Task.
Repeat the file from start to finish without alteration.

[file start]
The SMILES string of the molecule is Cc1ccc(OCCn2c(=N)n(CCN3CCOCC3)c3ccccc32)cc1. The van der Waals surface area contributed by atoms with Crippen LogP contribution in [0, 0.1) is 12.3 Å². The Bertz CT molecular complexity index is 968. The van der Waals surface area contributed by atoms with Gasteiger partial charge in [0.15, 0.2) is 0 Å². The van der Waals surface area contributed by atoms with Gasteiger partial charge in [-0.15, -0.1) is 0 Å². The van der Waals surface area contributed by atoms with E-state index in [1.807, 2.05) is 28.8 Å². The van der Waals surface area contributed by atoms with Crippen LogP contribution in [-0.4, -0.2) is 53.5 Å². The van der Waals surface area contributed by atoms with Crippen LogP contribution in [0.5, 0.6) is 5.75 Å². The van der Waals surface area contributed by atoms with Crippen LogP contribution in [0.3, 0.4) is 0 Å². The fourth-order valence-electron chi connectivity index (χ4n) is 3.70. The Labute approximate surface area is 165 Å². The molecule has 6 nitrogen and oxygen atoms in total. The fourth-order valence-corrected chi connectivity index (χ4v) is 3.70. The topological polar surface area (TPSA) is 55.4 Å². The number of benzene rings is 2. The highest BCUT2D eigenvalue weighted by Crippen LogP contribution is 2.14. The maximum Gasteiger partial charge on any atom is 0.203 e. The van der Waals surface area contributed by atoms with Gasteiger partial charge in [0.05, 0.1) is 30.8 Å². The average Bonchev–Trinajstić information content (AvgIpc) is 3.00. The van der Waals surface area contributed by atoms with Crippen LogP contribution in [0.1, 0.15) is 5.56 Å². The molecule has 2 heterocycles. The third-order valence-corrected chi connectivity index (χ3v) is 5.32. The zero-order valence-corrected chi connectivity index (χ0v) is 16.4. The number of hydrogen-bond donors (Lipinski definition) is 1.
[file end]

The SMILES string of the molecule is Cc1ccc(OCCn2c(=N)n(CCN3CCOCC3)c3ccccc32)cc1. The van der Waals surface area contributed by atoms with Crippen LogP contribution in [0, 0.1) is 12.3 Å². The Bertz CT molecular complexity index is 968. The van der Waals surface area contributed by atoms with Gasteiger partial charge in [0.15, 0.2) is 0 Å². The van der Waals surface area contributed by atoms with Gasteiger partial charge in [-0.15, -0.1) is 0 Å². The van der Waals surface area contributed by atoms with E-state index in [1.807, 2.05) is 28.8 Å². The van der Waals surface area contributed by atoms with Crippen LogP contribution in [-0.4, -0.2) is 53.5 Å². The van der Waals surface area contributed by atoms with Crippen LogP contribution in [0.5, 0.6) is 5.75 Å². The van der Waals surface area contributed by atoms with Crippen LogP contribution in [0.3, 0.4) is 0 Å². The fourth-order valence-electron chi connectivity index (χ4n) is 3.70. The Labute approximate surface area is 165 Å². The molecule has 6 nitrogen and oxygen atoms in total. The fourth-order valence-corrected chi connectivity index (χ4v) is 3.70. The topological polar surface area (TPSA) is 55.4 Å². The number of benzene rings is 2. The highest BCUT2D eigenvalue weighted by Crippen LogP contribution is 2.14. The maximum Gasteiger partial charge on any atom is 0.203 e. The van der Waals surface area contributed by atoms with Gasteiger partial charge in [0.05, 0.1) is 30.8 Å². The average Bonchev–Trinajstić information content (AvgIpc) is 3.00. The van der Waals surface area contributed by atoms with Crippen LogP contribution in [0.1, 0.15) is 5.56 Å². The molecule has 2 heterocycles. The third-order valence-corrected chi connectivity index (χ3v) is 5.32. The zero-order valence-corrected chi connectivity index (χ0v) is 16.4. The number of hydrogen-bond donors (Lipinski definition) is 1.